Documentation

Write Single Tests

 Note:   Use only in the MuPAD Notebook Interface. This functionality does not run in MATLAB.

The `prog::test` function is the basic testing tool in MuPAD®. This function compares the actual result of computations with the expected result that you specify. For example, create the procedure `f`:

```f := proc(a:Type::Numeric, b:Type::Numeric) begin if a = b or a > b then return(a) else return(b) end_if end_proc:```

To test the procedure, use the `prog::test` function. If the test does not reveal any problems, `prog::test` returns the void object `null()` and does not print anything:

`prog::test(f(I, I), I)`

If the procedure call tested by `prog::test` errors or if actual results differ from expected results, `prog::test` prints information about the test execution. For example, if your test compares two different complex numbers, `prog::test` returns the following message:

`prog::test(f(2*I, I), I)`
`Error in test 2`
`Input: f(2*I, I)`
`Expected: I`
`Got: TrapError = [1003, message("symbolic:kernel:NotBoolean")]`
`Near line: 1`

If the error is expected, you can rewrite the test using the `TrapError` option:

`prog::test(f(2*I, I), TrapError = 1003)`

When you call `prog::test`, MuPAD evaluates actual and expected results before comparing them:

`prog::test(f(x^2 | x = 2, 5), 2*2)`
`Error in test 4`
`Input: f(x^2 | x = 2, 5)`
`Expected: 4`
`Got: 5`
`Near line: 1`

Evaluation of actual and expected results can take a long time. To avoid long evaluations, the `prog::test` function lets you specify the time limit for evaluation of the test. To limit the evaluation time for a particular test, use the `Timeout` option of the `prog::test` function. For example, set the time limit to 2 seconds:

```prog::test(f([i! \$ i = 1..1000000], [i! \$ i = 1..1000000]), [i! \$ i = 1..1000000], Timeout = 2)```
```Error in test interactive 5```
```Input: f([i! \$ i = 1..100000], [i! \$ i = 1..100001])```
```Expected: FAIL```
```Got: TrapError = [1320, "Error: Execution time exceeded"]```
```Timeout: 2.0 (5.106*prog::ntime())```

In this example, the time limit measurement depends on your hardware configuration. The test report also shows the hardware-independent time in terms of the `prog::ntime` function.

By default, `prog::test` tests the strict equality between actual and expected results. Testing equality of floating-point values can be confusing when the display precision differs from the internal precision. In this case, different floating-point numbers can look identical. Thus, with the default values of `DIGITS` and `Pref::outputDigits`, the floating-point approximation of 1/3 and the number 0.3333333333 look identical:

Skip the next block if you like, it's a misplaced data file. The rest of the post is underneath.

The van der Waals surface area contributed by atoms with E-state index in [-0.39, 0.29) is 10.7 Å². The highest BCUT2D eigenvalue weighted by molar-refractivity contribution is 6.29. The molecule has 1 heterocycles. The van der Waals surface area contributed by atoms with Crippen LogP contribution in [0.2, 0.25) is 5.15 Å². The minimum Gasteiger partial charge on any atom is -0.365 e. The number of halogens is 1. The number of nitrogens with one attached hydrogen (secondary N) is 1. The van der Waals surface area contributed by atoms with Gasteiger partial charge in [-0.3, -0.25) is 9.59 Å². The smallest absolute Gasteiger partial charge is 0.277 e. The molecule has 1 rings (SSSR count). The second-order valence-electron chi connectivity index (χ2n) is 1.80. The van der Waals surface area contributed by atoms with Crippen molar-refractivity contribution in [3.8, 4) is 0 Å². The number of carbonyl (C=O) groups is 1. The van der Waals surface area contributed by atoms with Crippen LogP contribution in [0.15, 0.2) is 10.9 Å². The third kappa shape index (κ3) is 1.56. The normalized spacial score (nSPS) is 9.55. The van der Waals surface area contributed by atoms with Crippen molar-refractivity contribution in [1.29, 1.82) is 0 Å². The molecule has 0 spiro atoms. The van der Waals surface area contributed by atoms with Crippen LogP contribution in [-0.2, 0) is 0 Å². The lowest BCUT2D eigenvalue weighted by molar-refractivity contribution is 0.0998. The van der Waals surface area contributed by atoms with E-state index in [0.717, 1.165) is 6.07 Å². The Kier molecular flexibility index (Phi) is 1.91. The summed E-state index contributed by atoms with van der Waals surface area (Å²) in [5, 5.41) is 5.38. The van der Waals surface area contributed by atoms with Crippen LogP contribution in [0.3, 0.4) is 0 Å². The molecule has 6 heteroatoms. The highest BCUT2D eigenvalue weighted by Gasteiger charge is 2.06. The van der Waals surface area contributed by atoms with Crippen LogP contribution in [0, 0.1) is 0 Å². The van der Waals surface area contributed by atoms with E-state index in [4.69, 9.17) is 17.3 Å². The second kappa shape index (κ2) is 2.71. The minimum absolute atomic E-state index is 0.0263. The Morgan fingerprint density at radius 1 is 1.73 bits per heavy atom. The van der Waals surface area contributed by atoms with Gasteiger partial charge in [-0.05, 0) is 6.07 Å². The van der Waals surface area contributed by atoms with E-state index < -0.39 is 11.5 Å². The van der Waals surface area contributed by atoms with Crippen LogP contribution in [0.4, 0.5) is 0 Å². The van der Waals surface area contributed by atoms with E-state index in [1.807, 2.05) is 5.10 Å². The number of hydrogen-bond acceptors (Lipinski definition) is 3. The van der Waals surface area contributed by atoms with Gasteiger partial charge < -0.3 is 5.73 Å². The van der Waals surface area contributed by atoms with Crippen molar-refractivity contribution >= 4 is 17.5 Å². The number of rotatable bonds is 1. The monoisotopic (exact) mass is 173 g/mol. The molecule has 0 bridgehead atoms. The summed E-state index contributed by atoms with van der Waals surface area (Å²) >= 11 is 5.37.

`prog::test(float(1/3), 0.3333333333)`
`Error in test 5`
`Input: float(1/3)`
`Expected: 0.3333333333`
`Got: 0.3333333333`
`Near line: 1`

Internally, MuPAD uses more than 10 digits to approximate 1/3 with the floating-point number. The system adds guard digits for increased precision. To see how many guard digits the system uses, increase the number of output digits using the `Pref::outputDigits` function. Then, test the equality of the numbers again:

```Pref::outputDigits(20): prog::test(float(1/3), 0.3333333333)```
`Error in test 6`
`Input: float(1/3)`
`Expected: 0.3333333333`
`Got: 0.33333333333333333304`
`Near line: 2`

When you test equality of floating-point numbers, it can be helpful to test the approximate equality. The approximate equality operator in MuPAD is `~=`. The corresponding function is `_approx`. The `prog::test` function lets you choose the method for comparing actual and expected results. For example, 1/3 is approximately equal to 0.3333333333 within the default 10-digits precision:

`prog::test(float(1/3), 0.3333333333, Method= `~=`)`

Also, using the `Method` option lets you specify more than one acceptable solution. For example, if you randomly pick one solution of the following equation, you can get any of its four valid solutions:

```i := random(1..4): prog::test(solve(x^4 - 16 = 0, x)[i()], {-2, 2, -2*I, 2*I}, Method= _in)```

For further computations, restore the default output precision:

`Pref::outputDigits(UseDigits):`